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Notable Statements about Bin Laden's Death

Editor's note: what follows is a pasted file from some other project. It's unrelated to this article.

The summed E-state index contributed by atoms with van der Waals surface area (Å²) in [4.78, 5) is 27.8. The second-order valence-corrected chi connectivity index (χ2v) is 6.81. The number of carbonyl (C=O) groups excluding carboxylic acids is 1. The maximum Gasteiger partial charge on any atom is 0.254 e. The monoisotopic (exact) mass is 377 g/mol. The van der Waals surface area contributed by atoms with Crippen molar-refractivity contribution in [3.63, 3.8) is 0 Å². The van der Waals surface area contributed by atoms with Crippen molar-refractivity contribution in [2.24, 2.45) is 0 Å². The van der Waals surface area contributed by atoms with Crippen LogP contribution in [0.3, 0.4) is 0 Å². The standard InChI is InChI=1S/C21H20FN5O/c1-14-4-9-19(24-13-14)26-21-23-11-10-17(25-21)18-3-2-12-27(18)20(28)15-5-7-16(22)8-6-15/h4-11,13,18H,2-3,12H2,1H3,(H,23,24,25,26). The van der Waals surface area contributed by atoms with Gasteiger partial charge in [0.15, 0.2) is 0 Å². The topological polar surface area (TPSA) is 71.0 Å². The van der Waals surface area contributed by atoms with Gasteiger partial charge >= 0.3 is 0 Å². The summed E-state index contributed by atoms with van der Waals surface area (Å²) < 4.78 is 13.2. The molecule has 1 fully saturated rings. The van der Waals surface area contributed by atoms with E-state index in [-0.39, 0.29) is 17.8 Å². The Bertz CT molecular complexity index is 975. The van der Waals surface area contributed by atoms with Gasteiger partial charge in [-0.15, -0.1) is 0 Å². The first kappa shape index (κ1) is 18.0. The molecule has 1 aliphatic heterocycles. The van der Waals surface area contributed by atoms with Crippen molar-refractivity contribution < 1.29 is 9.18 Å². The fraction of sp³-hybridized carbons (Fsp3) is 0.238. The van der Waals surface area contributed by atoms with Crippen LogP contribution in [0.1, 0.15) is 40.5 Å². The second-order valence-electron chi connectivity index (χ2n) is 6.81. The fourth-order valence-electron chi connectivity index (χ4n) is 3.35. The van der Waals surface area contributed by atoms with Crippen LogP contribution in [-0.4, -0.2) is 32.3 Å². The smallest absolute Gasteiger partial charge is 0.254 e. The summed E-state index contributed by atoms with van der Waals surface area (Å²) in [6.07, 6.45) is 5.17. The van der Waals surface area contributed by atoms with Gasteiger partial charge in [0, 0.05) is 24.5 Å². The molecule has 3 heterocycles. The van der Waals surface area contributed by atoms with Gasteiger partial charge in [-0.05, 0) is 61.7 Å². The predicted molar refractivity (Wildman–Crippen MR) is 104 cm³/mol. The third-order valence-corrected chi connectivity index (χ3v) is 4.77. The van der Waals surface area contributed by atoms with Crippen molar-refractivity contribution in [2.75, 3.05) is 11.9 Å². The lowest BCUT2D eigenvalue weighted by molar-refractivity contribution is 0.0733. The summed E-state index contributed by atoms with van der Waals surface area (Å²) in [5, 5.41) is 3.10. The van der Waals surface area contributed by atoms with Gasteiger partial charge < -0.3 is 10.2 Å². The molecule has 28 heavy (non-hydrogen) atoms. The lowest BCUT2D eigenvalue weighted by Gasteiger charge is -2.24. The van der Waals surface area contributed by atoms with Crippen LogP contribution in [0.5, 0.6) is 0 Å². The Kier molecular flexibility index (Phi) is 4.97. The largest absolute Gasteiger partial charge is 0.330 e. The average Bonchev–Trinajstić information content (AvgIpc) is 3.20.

Michael Bloomberg – New York City mayor The killing of Osama bin Laden does not lessen the suffering that New Yorkers and Americans experienced at his hands, but it is a critically important victory for our nation – and a tribute to the millions of men and women in our armed forces and elsewhere who have fought so hard for our nation. New Yorkers have waited nearly 10 years for this news. It is my hope that it will bring some closure and comfort to all those who lost loved ones on September 11, 2001 Raymond Kelly – New York police commissioner Killing of Osama bin Laden a “welcome milestone” for the families of the victims of the September 11, 2001 attacks. David Cameron – British prime minister Osama bin Laden was responsible for the worst terrorist atrocities the world has seen — for 9/11 and for so many attacks, which have cost thousands of lives, many of them British. It is a great success that he has been found and will no longer be able to pursue his campaign of global terror. The news that Osama bin Laden is dead will bring great relief to people across the world. Benjamin Netanyahu – Israeli prime minister This is a resounding triumph for justice, freedom and the values shared by all democratic nations fighting shoulder to shoulder in determination against terrorism. The state of Israel joins together in the joy of the American people after the liquidation of bin Laden. Robert Fisk – journalist Osama bin Laden was the founder of Al Qaeda, but to suggest that he was in command, sitting in some computer cave, is completely rubbish. He spent most of his time hiding, most of his time running from the US authorities. I never thought he would hang around long in Afghanistan but in Pakistan he had a soft spot. He felt safer in Pakistan than he did in Afghanistan, and I think that is correct. You have to realise that Bin Laden is a very popular mind, even with the royalty. He was saying things about the West, which their dictators wouldn’t say, his condemnation of the West, and he had to say it from a cave. He is a figure who would be reflected upon. Steve Clemmons – The New America Foundation It’s game changing news. We got used to the fact that Osama bin Laden was beyond our reach. He has slipped off the radar screen, he was a pop culture figure with a fanatic bent. The Muslim world are going to continue to have to deal with those who are inspired by him but of course knocking off a symbol globally is significant. Imtiaz Gul – political analyst It has come as a big surprise to most of the Pakistanis, particularly the location. Many believed that he had been long dead. It is very close to the Pakistani military academy. I’d presume that the Pakistani intelligence was involved to the extent, previous had been captured with their assistance. In most cases, the Americans wouldn’t tell the Pakistani security institutions where they were headed so in this case they (Pakistani intelligence) were probably on board but probably didn’t know where they (the US) were going to. Mark Kimmit – Military Analyst/US Army Brigadier This is not the end of the movement, this is not the end of the terrorism but this is the end of the chapter Capturing or killing bin Laden has more iconic value. It will have symbolic value, because it has been a number of years since Bin Laden has exercised day to day control over operations. We still have an Al Qaeda threat out there and that will be there for a number of years. This organisation (Al Qaeda) is more than Bin Laden, it may be symbolised by Bin Laden, but it definitely is more than Bin Laden.]]]]> ]]>

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